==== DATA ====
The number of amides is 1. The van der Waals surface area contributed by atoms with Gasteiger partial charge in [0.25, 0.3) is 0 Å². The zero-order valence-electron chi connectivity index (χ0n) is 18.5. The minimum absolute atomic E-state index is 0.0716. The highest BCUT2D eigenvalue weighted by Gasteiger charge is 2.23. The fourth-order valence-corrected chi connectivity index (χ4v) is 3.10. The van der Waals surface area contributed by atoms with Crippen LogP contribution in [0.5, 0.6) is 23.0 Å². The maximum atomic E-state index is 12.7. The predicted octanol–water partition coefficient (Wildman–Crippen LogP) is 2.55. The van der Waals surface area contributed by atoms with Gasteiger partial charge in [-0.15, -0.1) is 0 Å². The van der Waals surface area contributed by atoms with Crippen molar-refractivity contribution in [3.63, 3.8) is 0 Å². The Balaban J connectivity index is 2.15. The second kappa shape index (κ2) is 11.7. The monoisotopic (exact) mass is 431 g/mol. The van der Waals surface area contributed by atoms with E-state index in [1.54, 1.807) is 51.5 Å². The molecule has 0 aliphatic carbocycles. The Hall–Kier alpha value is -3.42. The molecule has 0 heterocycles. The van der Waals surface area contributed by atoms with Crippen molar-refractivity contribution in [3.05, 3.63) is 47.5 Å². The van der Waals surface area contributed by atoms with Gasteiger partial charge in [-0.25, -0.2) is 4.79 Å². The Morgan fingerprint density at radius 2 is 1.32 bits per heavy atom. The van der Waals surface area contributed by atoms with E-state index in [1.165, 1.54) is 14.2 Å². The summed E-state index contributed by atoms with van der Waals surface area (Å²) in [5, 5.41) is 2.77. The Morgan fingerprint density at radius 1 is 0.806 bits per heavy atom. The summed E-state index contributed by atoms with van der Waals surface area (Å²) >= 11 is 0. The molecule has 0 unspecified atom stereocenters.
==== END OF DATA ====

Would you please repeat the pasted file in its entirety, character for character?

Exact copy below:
The number of amides is 1. The van der Waals surface area contributed by atoms with Gasteiger partial charge in [0.25, 0.3) is 0 Å². The zero-order valence-electron chi connectivity index (χ0n) is 18.5. The minimum absolute atomic E-state index is 0.0716. The highest BCUT2D eigenvalue weighted by Gasteiger charge is 2.23. The fourth-order valence-corrected chi connectivity index (χ4v) is 3.10. The van der Waals surface area contributed by atoms with Crippen LogP contribution in [0.5, 0.6) is 23.0 Å². The maximum atomic E-state index is 12.7. The predicted octanol–water partition coefficient (Wildman–Crippen LogP) is 2.55. The van der Waals surface area contributed by atoms with Gasteiger partial charge in [-0.15, -0.1) is 0 Å². The van der Waals surface area contributed by atoms with Crippen molar-refractivity contribution in [3.63, 3.8) is 0 Å². The Balaban J connectivity index is 2.15. The second kappa shape index (κ2) is 11.7. The monoisotopic (exact) mass is 431 g/mol. The van der Waals surface area contributed by atoms with E-state index in [1.54, 1.807) is 51.5 Å². The molecule has 0 aliphatic carbocycles. The Hall–Kier alpha value is -3.42. The molecule has 0 heterocycles. The van der Waals surface area contributed by atoms with Crippen molar-refractivity contribution in [3.05, 3.63) is 47.5 Å². The van der Waals surface area contributed by atoms with Gasteiger partial charge in [-0.25, -0.2) is 4.79 Å². The Morgan fingerprint density at radius 2 is 1.32 bits per heavy atom. The van der Waals surface area contributed by atoms with E-state index in [1.165, 1.54) is 14.2 Å². The summed E-state index contributed by atoms with van der Waals surface area (Å²) in [5, 5.41) is 2.77. The Morgan fingerprint density at radius 1 is 0.806 bits per heavy atom. The summed E-state index contributed by atoms with van der Waals surface area (Å²) >= 11 is 0. The molecule has 0 unspecified atom stereocenters.